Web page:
Regional Reviews: Phoenix
The plot of the musical is pretty much exactly the same as the movie, telling the tale of Sam and Molly, two twenty-somethings in love who have just moved into a new apartment in Brooklyn. Sam is a powerful financial analyst. When he is killed toward the beginning of the show, he finds himself trapped between this world and the next. After discovering who his killer is, he also stumbles upon a store-front psychic, Oda Mae Brown, who, while a phony, can actually hear him, and together Sam and Oda Mae try to save Molly from being murdered as well.
Bruce Joel Rubin's book (which he adapted from his own screenplay) doesn't add anything new to the film plot but has all of the movie's memorable emotional, mystical, and comical scenes. The dialogue is natural and the comic moments are very funny. However, the songs don't really add that much to the story, and many in the ballad-heavy score sound very similar, with most also not helping to move the story along. Dave Stewart (from The Eurythmics) and Glen Ballard wrote the score and, considering that Stewart composed many hit pop songs, it's unfortunate that the score isn't better.
Director Nate Bertone does a very good job in ensuring his cast hit all of the emotional and comic notes in the script. There are several moving moments that work very well to bring out the emotion in the plot due to the excellent portrayals by the cast, including an emotionally raw yet tender portrayal of Molly from Tommi Lea and an appropriately confused and concerned Andrew Natale Ruggieri as Sam. While Molly is depressed and grief stricken for the majority of the show, Lea does a beautiful job instilling the character with shades and layers of emotion to create a three-dimensional character. Likewise, Ruggieri projects warmth and a heightened sense of urgency as Sam once he discovers who his killer is and that Molly is in danger. They both have rich and winning singing voices that soar on their many songs and also are believable as a young couple in love, which is why the ending of the musical in this production is hugely impactful.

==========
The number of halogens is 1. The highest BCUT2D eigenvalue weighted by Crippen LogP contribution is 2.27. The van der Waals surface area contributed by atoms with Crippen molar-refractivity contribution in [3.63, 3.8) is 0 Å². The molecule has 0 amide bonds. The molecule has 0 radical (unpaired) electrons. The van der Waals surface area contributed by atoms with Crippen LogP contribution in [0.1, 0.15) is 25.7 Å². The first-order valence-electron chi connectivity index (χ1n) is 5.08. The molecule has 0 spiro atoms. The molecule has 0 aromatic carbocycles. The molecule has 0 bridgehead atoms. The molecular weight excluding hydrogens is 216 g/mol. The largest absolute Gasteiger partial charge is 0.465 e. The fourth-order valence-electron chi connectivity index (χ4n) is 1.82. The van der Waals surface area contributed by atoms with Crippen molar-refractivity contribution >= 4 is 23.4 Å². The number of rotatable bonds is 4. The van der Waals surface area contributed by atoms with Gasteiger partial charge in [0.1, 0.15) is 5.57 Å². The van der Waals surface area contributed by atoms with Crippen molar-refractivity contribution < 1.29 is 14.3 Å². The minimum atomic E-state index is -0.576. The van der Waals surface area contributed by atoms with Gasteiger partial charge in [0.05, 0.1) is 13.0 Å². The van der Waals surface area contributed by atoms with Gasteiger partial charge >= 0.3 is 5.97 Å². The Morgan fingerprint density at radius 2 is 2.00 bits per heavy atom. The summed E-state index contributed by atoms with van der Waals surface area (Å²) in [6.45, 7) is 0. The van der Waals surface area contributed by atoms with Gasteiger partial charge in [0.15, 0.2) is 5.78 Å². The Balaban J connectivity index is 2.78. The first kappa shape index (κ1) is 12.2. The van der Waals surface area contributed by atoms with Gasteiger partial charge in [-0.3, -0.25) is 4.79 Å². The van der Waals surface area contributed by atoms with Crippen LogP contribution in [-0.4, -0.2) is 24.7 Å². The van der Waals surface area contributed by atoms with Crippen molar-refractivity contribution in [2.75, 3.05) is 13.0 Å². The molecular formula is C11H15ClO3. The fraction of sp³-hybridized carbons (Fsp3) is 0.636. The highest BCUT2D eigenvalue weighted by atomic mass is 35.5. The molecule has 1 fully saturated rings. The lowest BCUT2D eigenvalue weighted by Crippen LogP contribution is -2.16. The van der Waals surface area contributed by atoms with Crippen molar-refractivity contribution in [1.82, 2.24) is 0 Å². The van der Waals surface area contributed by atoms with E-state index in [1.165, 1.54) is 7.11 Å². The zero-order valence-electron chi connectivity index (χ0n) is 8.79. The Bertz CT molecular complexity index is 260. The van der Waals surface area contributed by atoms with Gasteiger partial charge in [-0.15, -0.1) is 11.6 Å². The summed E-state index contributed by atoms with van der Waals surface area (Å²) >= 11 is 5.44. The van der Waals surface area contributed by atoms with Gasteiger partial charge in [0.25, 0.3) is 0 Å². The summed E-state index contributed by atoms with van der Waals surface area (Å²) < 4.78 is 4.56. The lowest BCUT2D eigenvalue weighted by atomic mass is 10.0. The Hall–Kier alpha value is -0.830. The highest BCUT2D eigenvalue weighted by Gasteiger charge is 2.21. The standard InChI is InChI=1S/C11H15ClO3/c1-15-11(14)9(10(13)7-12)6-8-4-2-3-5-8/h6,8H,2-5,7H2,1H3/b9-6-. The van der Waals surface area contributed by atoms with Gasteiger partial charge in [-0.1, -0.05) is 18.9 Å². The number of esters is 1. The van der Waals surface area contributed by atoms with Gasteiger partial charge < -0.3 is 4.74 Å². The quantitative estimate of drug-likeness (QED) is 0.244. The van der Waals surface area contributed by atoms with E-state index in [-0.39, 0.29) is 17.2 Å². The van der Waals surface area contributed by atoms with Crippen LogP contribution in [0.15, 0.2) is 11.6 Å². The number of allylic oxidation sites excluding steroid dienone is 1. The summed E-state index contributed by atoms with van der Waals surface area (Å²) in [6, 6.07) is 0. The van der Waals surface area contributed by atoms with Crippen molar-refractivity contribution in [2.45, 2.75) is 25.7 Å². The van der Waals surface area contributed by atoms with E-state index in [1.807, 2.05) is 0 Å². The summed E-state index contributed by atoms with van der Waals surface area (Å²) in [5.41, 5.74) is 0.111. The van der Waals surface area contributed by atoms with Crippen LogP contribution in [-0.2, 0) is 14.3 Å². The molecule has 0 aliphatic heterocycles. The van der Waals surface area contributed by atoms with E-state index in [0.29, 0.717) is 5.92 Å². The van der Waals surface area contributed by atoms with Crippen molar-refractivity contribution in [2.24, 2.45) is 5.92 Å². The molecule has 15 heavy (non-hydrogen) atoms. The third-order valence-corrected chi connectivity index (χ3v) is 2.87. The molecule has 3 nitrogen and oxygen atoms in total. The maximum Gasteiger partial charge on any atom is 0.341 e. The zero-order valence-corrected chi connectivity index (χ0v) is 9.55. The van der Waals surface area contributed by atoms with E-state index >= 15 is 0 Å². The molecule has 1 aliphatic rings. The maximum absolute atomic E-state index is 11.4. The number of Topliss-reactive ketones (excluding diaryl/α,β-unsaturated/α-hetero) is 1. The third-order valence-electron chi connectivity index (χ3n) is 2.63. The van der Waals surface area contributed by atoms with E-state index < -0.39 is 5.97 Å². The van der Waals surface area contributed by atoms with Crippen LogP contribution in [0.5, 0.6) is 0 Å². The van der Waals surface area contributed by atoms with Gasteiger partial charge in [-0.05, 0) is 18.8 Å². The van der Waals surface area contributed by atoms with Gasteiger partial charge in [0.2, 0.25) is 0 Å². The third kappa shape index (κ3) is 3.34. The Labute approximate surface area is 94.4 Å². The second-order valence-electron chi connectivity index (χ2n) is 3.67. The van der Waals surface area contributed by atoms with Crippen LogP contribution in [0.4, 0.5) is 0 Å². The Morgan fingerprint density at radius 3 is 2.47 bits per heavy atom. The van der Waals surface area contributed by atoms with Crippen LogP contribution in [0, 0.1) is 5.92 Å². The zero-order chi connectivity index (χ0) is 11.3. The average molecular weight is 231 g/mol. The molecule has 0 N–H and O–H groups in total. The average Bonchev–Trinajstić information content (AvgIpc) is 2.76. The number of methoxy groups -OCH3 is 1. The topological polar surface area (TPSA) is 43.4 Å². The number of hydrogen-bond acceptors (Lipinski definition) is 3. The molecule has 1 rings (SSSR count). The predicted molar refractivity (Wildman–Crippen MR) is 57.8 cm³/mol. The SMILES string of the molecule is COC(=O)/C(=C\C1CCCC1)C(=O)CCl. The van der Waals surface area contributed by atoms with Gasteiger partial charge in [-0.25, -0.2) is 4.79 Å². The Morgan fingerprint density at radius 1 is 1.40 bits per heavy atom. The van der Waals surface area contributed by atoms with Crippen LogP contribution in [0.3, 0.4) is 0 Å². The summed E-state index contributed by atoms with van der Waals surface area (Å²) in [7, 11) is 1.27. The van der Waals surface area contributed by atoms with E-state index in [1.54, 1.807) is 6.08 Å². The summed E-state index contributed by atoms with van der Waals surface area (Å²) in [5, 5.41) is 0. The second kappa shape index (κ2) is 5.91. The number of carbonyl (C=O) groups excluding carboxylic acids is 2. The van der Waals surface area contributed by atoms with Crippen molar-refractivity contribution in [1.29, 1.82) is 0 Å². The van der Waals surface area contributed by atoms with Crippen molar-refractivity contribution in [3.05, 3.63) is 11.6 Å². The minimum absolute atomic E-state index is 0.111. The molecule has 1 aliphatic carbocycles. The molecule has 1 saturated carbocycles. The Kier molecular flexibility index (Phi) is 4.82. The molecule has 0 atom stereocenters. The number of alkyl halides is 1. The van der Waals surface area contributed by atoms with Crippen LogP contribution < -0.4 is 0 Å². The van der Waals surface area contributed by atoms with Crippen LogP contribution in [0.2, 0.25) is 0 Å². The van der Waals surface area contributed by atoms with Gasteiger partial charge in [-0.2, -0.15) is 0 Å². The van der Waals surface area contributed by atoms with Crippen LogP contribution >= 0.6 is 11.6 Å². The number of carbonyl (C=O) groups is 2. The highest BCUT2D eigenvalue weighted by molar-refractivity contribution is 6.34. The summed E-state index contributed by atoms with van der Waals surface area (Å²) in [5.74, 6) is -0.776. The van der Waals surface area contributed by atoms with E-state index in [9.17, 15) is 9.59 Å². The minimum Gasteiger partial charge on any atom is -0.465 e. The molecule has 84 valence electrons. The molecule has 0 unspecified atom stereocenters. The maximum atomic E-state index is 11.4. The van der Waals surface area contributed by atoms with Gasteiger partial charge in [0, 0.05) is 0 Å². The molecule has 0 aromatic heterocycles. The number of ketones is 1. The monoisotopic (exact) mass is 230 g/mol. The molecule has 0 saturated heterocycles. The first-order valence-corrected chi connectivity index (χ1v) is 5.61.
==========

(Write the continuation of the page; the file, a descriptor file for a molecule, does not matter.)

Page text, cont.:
Dwan Hayes is superb as the psychic Oda May Brown. She has great comic timing and delivers some of the show's best lines with flair. The role won Whoopi Goldberg an Oscar and, like Goldberg, Hayes creates a hilarious and crowd-pleasing character. While Hayes is also a gifted singer, it's unfortunate the two songs she's given to sing aren't that good. Gino Giovanni Bloomberg does a good job portraying the intricate character of Sam and Molly's friend Carl. Darren Scott Friedman and LaRon Hudson are good as two of the ghosts Sam encounters, but again their songs aren't that great. The small, hardworking ensemble does good work throughout.
Bertone also designed the set which uses neon lights and various set elements that are quickly whisked on and off stage in a cinematic fashion. While the majority of the special effects are fairly simple, they still create nice ghostly effects, and Jose Luis Santiago's lighting is exceptional and quite effective in continually casting a bluish, ghostly tone over Sam, no matter where he is on stage. Carter Conaway's costumes work well to delineate the ghosts from the rest of the characters as well as the loud fashion choices of Oda Mae, and Jesse Worley's sound design delivers crisp vocals and also some great sound effects.
I saw Ghost on Broadway, where it had a large cast and a set that was constantly moving and rotating, and thought it was overproduced, loud, and basically unmemorable. In ABT's scaled down and smaller cast production, the show actually works quite well and even brought me to tears at times due to the effective cast and clear direction.
Ghost runs through May 29, 2022, at Arizona Broadway Theatre, 7701 West Paradise Lane, Peoria AZ. For tickets and information, please visit www.azbroadway.org or call 623-776-8400.
Direction: Nate Bertone